Sunday, July 22, 2018

What Fills Your Daily Schedule?

There is one resource in the possession of everyone: time. Also everyone spends time doing some activity. As you take control of your schedule or time, you can increase (or waste) your day.

As a writer, how to you fill your days? Do you have a plan or schedule? Or is it random and uncontrolled? I work as an acquisitions editor and a writer. I'm grateful for the flexibility of my daily schedule. Yet to some, this empty calendar can be a concern. How do you fill your time?

As an acquisitions editor, I have some writers and literary agents who reach out to me and want to schedule time on the phone or a meeting in person. Other times I attend or speak at a conference and travel away from my office. Yet overall these types of events or meetings are rare to fill my daily schedule.

In this article, I want to give you some of the tools and action steps I take on a regular basis with my life in publishing.  The steps you take will be different but I hope these words will give you some new ideas for your own writing life.

For years I've been active on Twitter and every day I grow my audience on this social media platform with five actions (detailed here and still being done). There has been admittedly hours of time spent in small chunks to achieve this following. It is a regular part of my day whether I am at home or traveling.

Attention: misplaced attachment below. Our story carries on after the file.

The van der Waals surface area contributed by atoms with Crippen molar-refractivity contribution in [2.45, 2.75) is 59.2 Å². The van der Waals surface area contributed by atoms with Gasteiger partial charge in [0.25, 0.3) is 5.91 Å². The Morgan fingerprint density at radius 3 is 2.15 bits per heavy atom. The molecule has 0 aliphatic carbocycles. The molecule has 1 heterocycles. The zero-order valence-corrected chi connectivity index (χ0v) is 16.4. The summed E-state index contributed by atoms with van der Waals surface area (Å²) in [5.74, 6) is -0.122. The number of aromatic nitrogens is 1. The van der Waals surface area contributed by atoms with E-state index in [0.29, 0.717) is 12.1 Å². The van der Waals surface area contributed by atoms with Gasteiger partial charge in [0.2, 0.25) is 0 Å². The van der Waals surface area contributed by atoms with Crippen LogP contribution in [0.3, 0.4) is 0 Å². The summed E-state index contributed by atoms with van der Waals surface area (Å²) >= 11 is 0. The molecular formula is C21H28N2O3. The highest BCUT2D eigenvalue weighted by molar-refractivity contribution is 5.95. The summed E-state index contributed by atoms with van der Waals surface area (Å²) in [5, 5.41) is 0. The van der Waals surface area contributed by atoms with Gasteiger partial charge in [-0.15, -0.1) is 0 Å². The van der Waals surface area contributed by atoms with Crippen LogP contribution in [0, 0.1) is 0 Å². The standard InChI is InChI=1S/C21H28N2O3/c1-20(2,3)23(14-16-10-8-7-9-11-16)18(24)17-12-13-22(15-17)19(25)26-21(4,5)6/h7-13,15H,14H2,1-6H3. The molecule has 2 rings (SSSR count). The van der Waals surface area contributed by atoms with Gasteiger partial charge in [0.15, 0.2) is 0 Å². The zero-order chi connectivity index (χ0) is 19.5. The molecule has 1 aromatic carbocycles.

Here's some basic principles to help you:

1. Create a system to handle any action you take on regular basis and keep moving forward. For example, if you are writing a book, set a word count goal. This goal can be for the week or even daily. Then consistently write enough words to meet or exceed your goal and you will keep the project moving forward toward completion.

2. Be aware or actively look for tools to help you automate and meet your goals. For example, with my Morgan James Publishing phone calls to authors, I use an application called DialPad. When I call someone using this program, my direct dial New York phone number shows on the recipient's caller ID—even though I live in Colorado. It is a company branding tool that immediately says New York publisher. This tool also keeps a running list of any of my phone calls listing the date and length. It give me a systematic place to keep track of my phone calls. You may or may not use DialPad but find a way to keep track of such information (if it is important to your work).

3. Consistently work on different stages of the work. For example, some of my work is calling authors who have a contract and answering their question.  Another part of my work is processing new submissions to see if they are the right fit for Morgan James and if so, then I champion these authors to my publication board and colleagues. I'm regularly working on brand new authors and also answering email and phone calls from current authors.

My phone has a feature called Reminders. When I have a deadline for my writing or anything else that I need to accomplish, I will often create a reminder. As I use these tools and check off my tasks, I move forward with a productive day.

Your process of filling your schedule with productive activity will be different from mine. Hopefully I have given you some ideas. If you have another tool or tip, please comment below.


Become more productive. Use three principles from a prolific writer and editor. (Click to Tweet) 

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